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How to optimize SQL Queries using Indexes

Farrukh Taqveem

Index in SQL is a lookup table that enables us to quickly retrieve data from the database. The index is applied to column(s) in a table.

Indexes help us by making search and data retrieval queries faster. SQL can easily identify the row(s) using the index and quickly fetch the data we need.

However, on every INSERT/UPDATE query on the table, the indexes associated with that table are also updated, which make the writes to the table slower. With multiple indexes, things can become pretty bad.

Ideally, we want to have a low number of indexes that optimize most of the data retrieval we need.

We will be using EXPLAIN, which provides insights into the query. The one we are most interested in is which index the query is utilizing.

The EXPLAIN output has two important columns, possible_keysa list of indexes that can be used for the query, and key, which is the index that is actually chosen.

You can find more details about the explanation output in the official docs.

Let’s see an example. We create an index using:

CREATE INDEX index_name ON table_name (column_name);
CREATE TABLE person(
	id INT NOT NULL,  
  	first_name VARCHAR(15) NOT NULL,
  	last_name VARCHAR(15) NOT NULL,
  	age INT NOT NULL,
  	PRIMARY KEY(id)
);
/* Index on First Name */
CREATE INDEX person_fname ON person (first_name);
/* Will tell us whether our query uses the intended index */
explain SELECT * FROM person WHERE first_name = "Donald" \G

We need to isolate the column for it to utilize the index. Isolating means that the column should not be part of function or expression.

Let’s see an example:

CREATE TABLE person(
	id INT NOT NULL,  
  	first_name VARCHAR(15) NOT NULL,
  	last_name VARCHAR(15) NOT NULL,
  	age INT NOT NULL,
  	PRIMARY KEY(id)
);
/* Index on Age */
CREATE INDEX person_fname ON person (age);
/* Column not isolated, Won't use Index */
explain SELECT * FROM person WHERE age + 1 = 18 \G

/* New Line in output, Please Scroll down in output*/
SELECT "";

/* This will use index */
explain SELECT * FROM person WHERE age= 18 + 1 \G

Composite index

As discussed earlier, it would not be efficient to create a separate index for each column. So, instead, we can set up a composite index.

Composite or multi-column indexes sound great, but they have one disadvantage: the order of the columns in the index is critical. For every column in the index, a column on its left must be included in the query.

We start from the leftmost column, and although we cannot skip over columns, we can ignore columns on the right.

For example:

INDEX(col_1, col_2, col_3 ... col_n)

The query, Q(col_1, col_2, col3) would use the index, even though columns on the right of col_3 are not in the query. However, the query, Q(col_2, col_3, ..., col_n) would not be able to.

Let’s see another example:

CREATE TABLE persons(
	id INT NOT NULL,  
  	first_name VARCHAR(15) NOT NULL,
  	last_name VARCHAR(15) NOT NULL,
  	age INT NOT NULL,
	address VARCHAR(64) NOT NULL,
  	PRIMARY KEY(id)
);
/* Multi Column Index */
CREATE INDEX person_info ON persons (first_name, last_name, age);

/* Following Query Uses above Index */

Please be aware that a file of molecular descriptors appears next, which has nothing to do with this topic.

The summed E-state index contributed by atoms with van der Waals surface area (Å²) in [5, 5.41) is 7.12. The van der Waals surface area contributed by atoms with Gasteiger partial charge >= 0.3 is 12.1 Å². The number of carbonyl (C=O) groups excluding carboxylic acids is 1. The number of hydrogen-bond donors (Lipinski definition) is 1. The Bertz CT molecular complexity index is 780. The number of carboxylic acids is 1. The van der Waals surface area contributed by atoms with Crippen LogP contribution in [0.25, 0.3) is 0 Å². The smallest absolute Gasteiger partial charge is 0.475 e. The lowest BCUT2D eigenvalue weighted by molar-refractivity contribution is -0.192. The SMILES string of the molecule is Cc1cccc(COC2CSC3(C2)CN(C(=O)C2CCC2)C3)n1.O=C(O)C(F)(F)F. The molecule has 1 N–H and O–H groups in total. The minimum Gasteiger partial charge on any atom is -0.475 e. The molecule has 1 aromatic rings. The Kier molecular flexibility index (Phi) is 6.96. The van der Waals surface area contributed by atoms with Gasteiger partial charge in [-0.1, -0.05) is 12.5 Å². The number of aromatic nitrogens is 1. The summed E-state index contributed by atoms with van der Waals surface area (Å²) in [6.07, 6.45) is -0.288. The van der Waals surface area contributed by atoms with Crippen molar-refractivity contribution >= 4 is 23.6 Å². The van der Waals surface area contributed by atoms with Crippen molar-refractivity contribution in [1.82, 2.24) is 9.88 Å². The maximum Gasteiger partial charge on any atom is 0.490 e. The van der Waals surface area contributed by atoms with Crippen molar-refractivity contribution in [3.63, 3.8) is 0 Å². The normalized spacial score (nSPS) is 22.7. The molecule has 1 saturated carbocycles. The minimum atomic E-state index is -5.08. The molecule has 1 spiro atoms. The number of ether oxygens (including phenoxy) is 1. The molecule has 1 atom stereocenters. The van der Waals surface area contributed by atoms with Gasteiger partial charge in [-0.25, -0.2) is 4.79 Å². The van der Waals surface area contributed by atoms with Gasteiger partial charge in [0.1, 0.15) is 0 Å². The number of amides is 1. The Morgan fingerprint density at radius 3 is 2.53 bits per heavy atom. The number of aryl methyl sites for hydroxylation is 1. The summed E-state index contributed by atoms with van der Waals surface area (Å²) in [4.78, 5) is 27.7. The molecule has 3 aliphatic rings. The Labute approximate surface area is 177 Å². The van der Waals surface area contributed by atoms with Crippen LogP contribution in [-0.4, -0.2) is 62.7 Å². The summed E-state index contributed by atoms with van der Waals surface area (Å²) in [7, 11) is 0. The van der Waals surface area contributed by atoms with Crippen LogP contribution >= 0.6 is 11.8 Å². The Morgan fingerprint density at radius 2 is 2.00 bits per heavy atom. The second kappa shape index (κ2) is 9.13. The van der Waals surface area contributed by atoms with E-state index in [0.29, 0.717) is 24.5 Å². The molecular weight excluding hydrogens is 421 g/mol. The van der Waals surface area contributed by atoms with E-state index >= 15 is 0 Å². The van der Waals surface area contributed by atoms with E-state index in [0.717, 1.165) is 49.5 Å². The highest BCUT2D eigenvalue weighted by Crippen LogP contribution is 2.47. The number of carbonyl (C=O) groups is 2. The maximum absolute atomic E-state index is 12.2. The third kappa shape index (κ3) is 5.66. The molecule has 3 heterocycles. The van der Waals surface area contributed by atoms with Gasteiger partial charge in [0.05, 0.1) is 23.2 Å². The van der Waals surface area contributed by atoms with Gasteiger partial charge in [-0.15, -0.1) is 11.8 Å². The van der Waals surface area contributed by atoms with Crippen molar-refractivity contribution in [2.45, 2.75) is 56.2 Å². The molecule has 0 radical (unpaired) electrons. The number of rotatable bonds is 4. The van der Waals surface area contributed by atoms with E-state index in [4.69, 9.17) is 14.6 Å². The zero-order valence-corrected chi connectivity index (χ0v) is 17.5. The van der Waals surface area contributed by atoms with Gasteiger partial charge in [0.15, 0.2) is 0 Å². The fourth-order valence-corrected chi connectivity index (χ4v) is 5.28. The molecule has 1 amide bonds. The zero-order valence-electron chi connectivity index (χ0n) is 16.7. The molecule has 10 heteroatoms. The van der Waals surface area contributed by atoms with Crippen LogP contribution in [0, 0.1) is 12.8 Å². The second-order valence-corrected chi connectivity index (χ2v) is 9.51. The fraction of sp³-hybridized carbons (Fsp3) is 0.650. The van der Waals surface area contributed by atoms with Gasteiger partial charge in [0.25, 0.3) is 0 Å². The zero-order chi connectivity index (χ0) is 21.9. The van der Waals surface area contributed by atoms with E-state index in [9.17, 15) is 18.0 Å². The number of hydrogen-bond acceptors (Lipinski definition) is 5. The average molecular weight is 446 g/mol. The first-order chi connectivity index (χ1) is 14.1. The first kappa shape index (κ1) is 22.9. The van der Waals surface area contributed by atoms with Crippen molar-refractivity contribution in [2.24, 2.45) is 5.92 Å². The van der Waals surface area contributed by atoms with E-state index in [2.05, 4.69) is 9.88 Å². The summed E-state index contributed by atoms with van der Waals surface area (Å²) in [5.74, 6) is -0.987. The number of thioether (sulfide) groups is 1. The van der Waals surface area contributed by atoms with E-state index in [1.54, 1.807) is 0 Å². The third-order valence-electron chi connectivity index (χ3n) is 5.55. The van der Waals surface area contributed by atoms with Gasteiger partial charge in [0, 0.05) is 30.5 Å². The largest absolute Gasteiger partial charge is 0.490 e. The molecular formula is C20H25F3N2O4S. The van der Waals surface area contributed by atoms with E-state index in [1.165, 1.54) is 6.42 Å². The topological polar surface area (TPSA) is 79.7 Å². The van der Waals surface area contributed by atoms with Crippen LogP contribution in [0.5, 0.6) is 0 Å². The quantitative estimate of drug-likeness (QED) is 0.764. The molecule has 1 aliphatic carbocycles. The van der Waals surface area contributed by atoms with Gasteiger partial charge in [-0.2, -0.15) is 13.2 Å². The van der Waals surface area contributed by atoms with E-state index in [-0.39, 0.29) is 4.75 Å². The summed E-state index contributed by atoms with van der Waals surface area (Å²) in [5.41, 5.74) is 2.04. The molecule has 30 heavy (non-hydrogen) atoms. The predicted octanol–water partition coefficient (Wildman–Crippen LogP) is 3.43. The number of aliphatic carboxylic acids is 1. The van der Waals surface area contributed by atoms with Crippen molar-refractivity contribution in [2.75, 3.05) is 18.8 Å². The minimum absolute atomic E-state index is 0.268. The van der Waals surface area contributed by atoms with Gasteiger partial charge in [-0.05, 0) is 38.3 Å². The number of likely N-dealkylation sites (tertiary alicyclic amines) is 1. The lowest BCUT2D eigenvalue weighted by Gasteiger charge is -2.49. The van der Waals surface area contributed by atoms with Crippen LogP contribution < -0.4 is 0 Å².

explain SELECT * FROM persons WHERE first_name = "Donald" and last_name = "Qualls" and age = 16 \G

/* Unable to use the above Index, because we skipped first_name */
SELECT "";
explain SELECT * FROM persons WHERE  last_name="Qualls" and age > 20 \G

/* Uses Index as only Columns on Right of the last column used are ignored */
SELECT "";
explain SELECT * FROM persons WHERE  first_name="Donald" \G

Composite indexes also don’t optimize for columns in the index after the first range condition (>, <, like, etc.) on a column.

So, for INDEX(col_1, col_2, col_3) and query Q(col_1, col_2 > something, col_3), only col_1 and col_2 will be optimized using the Index.

Covering index

Indexes are stored separately, and SQL uses them to find rows in the actual table quickly.

A covering index is when all required fields for a query are included, so data is taken from the index table instead of the actual table.

A covering index can be identified from the Explain output when the Extra property has the value Using Index.

CREATE TABLE Vehicles(
	id INT NOT NULL,  
  	name VARCHAR(15) NOT NULL,
  	model VARCHAR(15) NOT NULL,
  	year INT NOT NULL,
    price INT NOT NULL,
  	PRIMARY KEY(id)
);
/* Multi Column Index */
CREATE INDEX vehicle_info ON Vehicles (name, year, model);

/* Covering, as All information is present in Index*/
explain SELECT name, model, year FROM Vehicles
        WHERE name = 'Nissan' and model = 'modelA' and year = 2018 \G

/* Not Covering, price is not in index*/
explain SELECT name, model, year, price FROM Vehicles
        WHERE name = 'Nissan' and model = 'modelA' and year = 2018 \G

/* Using Where with Using Index, Why? Due to Range Condition on year, model column is not optimized */
explain SELECT name, model, year FROM Vehicles
        WHERE name = 'Nissan' and model = 'modelA' and year > 2018 \G

Final thoughts

Always use indexes on columns with good Selectivity.

Selectivity is defined as the (no. of distinct values * 100) / total values. For example, the Index on the Gender column has poor selectivity as it mostly has two values. Suppose there are 10,000 records. Then, the selectivity of this column would be 0.02%.

The more distinct values the column has, the better it will perform. For composite-index, try to keep the columns with high selectivity on the left (or start).

Avoid redundant indexes.

For example,INDEX (A, B) and INDEX(A) are redundant as A is leftmost in both and we can remove them later.

Always design your indexes by looking at your queries.

Do not add indexes during Database design or before writing any queries. Index the one that is frequently used or becoming a bottleneck. Analyze, test, and implement.

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